By Ariel Parrella-Aureli, Block Club Chicago

Supporters of a planned Emmett Street affordable housing complex say they aren’t worried about a lawsuit filed by a group of Logan Square property owners that aims to block the development.

The lawsuit, filed by prolific Northwest Side landlord Mark Fishman among others, takes aim at city leaders and the nonprofit Bickerdike Redevelopment Corporation, which plans to begin construction this year on a seven-story, all-affordable complex at 2602-38 N. Emmett St.

In the lawsuit, a group called Neighbors for Responsible Development claim the project, which will be next to the Logan Square Blue Line station, would have a “substantial … negative impact” on the neighborhood by taking parking spaces off the map.

Related: Mark Fishman And Logan Square Landlords Sue To Block Affordable Housing Project Near Blue Line

But supporters of the plan expect the suit to be thrown out and said the community overwhelmingly supports the affordable development.

“A similar lawsuit was made against the Zapata apartments in Logan Square in 2010 and that lawsuit failed,” the Logan Square Neighborhood Association said in a statement.

The group has been fighting for more affordable housing in the area for more than six years and said just “a handful” of neighbors are opposed to it.

“This is a once-in-a-lifetime opportunity to build 100 homes for families right next to public transit,” the Logan Square Neighborhood Association said in a statement. “We’ve collected 1,248 signatures in support of the proposal, 385 residents voted in person in favor of the zoning change and we brought together 112 organizations to support this project.”

Ald. Carlos Ramirez-Rosa (35), an affordable housing advocate who has championed Bickerdike’s proposal, said in an email he has been in communication with the nonprofit housing developer about the complaint and is hopeful it will be dismissed soon.

“This all-affordable development is the culmination of a years-long community input process that resulted in the overwhelming majority of Logan Square and 35th Ward residents expressing their support for this all-affordable development to replace the Emmett Street parking lot,” Ramirez-Rosa said. “Our working families have waited long enough for this affordable housing.”

Andrew Schneider, president of Logan Square Preservation, agreed.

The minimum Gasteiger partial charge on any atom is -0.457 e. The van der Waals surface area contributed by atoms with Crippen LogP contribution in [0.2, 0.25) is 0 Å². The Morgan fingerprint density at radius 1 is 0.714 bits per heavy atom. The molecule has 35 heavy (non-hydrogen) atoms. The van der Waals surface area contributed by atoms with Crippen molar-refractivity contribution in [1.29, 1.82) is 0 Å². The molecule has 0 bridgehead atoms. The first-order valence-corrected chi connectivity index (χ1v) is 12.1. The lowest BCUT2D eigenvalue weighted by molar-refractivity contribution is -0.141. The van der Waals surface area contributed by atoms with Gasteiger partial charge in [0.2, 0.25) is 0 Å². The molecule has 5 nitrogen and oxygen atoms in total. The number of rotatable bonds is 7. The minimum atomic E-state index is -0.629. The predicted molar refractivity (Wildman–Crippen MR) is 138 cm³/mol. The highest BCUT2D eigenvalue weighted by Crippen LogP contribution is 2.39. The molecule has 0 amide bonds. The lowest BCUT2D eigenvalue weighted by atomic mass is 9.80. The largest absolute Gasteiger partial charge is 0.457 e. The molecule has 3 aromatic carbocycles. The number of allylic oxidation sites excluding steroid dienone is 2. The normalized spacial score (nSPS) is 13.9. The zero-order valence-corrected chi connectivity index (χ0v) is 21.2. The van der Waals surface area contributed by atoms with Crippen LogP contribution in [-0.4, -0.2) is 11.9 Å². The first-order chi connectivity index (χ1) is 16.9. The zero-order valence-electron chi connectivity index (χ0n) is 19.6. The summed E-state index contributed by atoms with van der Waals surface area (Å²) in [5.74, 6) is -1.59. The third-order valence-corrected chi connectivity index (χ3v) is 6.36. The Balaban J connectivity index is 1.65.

The lawsuit “is ill-advised because it continues to push that dynamic of division,” Schneider said. “I wish there was a path for us all to move forward as a community.”

The lawsuit also claims the Bickerdike project is too large and using out-of-character materials, but Schneider said it is compatible with most buildings nearby — including the former Megamall site, which has been turned into luxury apartments and retail.

“From our perspective, this project is not all that different than the Megamall [and] we tried our very best to make it compatible with the neighborhood,” Schneider said. “This building is not entirely out of character of the historically built environment.”

Glen Metros, the co-owner of Shop 1021 at 2650 N. Milwaukee Ave. — whose property owner is one of the landlords suing  — is not opposed to the affordable housing coming to Emmett Street. He said the project will reduce parking availability — not that it’s too big of an issue for him.

“I will look for [street parking for] 10 seconds and if there is nothing open, I will park in that lot,” Metros said. “I do think it will take parking away.”

Margot Harrington, who doesn’t live in Logan Square but visits at least once a week, said she parks in the lot during winter when she doesn’t bike. She said while it’s sometimes hard to find street parking, housing seems more important.

“If they need to get rid of the parking to make it easier for people to live here, that would be great, too,” Harrington said.

Ald. Daniel La Spata (1) is among the chorus calling for the suit’s dismissal.

“While I can understand the frustration of being in the minority who do not want to see working families remain in this part of Logan Square, they cannot claim they weren’t heard,” La Spata said. “We’ve seen lawsuits against affordable housing in the past in our community. They were dismissed before and I’m confident and hopeful this one will be as well.”